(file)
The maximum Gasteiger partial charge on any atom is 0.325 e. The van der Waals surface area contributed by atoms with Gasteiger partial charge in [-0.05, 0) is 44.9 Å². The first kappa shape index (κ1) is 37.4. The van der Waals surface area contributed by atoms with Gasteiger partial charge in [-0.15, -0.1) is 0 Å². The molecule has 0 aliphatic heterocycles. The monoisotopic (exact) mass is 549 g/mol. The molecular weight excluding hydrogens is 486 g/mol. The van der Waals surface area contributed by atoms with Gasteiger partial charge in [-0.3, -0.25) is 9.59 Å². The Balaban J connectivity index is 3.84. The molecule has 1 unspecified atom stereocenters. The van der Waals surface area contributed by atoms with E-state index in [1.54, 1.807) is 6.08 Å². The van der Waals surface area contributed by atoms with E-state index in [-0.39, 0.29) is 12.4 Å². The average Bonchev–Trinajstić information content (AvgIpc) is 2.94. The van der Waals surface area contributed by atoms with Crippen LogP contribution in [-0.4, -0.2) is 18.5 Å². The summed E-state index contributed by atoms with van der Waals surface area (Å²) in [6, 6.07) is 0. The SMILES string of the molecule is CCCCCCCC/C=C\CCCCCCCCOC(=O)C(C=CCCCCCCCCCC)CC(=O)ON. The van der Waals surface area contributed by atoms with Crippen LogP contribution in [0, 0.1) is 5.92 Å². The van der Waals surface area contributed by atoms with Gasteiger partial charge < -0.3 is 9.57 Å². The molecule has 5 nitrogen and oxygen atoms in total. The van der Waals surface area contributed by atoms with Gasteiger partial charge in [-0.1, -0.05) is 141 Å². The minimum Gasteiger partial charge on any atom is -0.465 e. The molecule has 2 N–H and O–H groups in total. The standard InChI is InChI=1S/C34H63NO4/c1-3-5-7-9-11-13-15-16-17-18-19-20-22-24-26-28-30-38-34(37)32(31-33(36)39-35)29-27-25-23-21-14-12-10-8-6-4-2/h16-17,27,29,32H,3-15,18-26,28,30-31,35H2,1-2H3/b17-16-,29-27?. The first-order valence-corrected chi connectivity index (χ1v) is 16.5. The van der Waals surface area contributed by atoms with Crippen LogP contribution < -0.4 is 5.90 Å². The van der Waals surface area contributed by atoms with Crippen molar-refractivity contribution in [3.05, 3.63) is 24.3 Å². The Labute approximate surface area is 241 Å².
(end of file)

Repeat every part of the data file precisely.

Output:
The maximum Gasteiger partial charge on any atom is 0.325 e. The van der Waals surface area contributed by atoms with Gasteiger partial charge in [-0.05, 0) is 44.9 Å². The first kappa shape index (κ1) is 37.4. The van der Waals surface area contributed by atoms with Gasteiger partial charge in [-0.15, -0.1) is 0 Å². The molecule has 0 aliphatic heterocycles. The monoisotopic (exact) mass is 549 g/mol. The molecular weight excluding hydrogens is 486 g/mol. The van der Waals surface area contributed by atoms with Gasteiger partial charge in [-0.3, -0.25) is 9.59 Å². The Balaban J connectivity index is 3.84. The molecule has 1 unspecified atom stereocenters. The van der Waals surface area contributed by atoms with E-state index in [1.54, 1.807) is 6.08 Å². The van der Waals surface area contributed by atoms with E-state index in [-0.39, 0.29) is 12.4 Å². The average Bonchev–Trinajstić information content (AvgIpc) is 2.94. The van der Waals surface area contributed by atoms with Crippen LogP contribution in [-0.4, -0.2) is 18.5 Å². The summed E-state index contributed by atoms with van der Waals surface area (Å²) in [6, 6.07) is 0. The SMILES string of the molecule is CCCCCCCC/C=C\CCCCCCCCOC(=O)C(C=CCCCCCCCCCC)CC(=O)ON. The van der Waals surface area contributed by atoms with Crippen LogP contribution in [0, 0.1) is 5.92 Å². The van der Waals surface area contributed by atoms with Gasteiger partial charge < -0.3 is 9.57 Å². The molecule has 5 nitrogen and oxygen atoms in total. The van der Waals surface area contributed by atoms with Gasteiger partial charge in [-0.1, -0.05) is 141 Å². The minimum Gasteiger partial charge on any atom is -0.465 e. The molecule has 2 N–H and O–H groups in total. The standard InChI is InChI=1S/C34H63NO4/c1-3-5-7-9-11-13-15-16-17-18-19-20-22-24-26-28-30-38-34(37)32(31-33(36)39-35)29-27-25-23-21-14-12-10-8-6-4-2/h16-17,27,29,32H,3-15,18-26,28,30-31,35H2,1-2H3/b17-16-,29-27?. The first-order valence-corrected chi connectivity index (χ1v) is 16.5. The van der Waals surface area contributed by atoms with Crippen LogP contribution < -0.4 is 5.90 Å². The van der Waals surface area contributed by atoms with Crippen molar-refractivity contribution in [3.05, 3.63) is 24.3 Å². The Labute approximate surface area is 241 Å².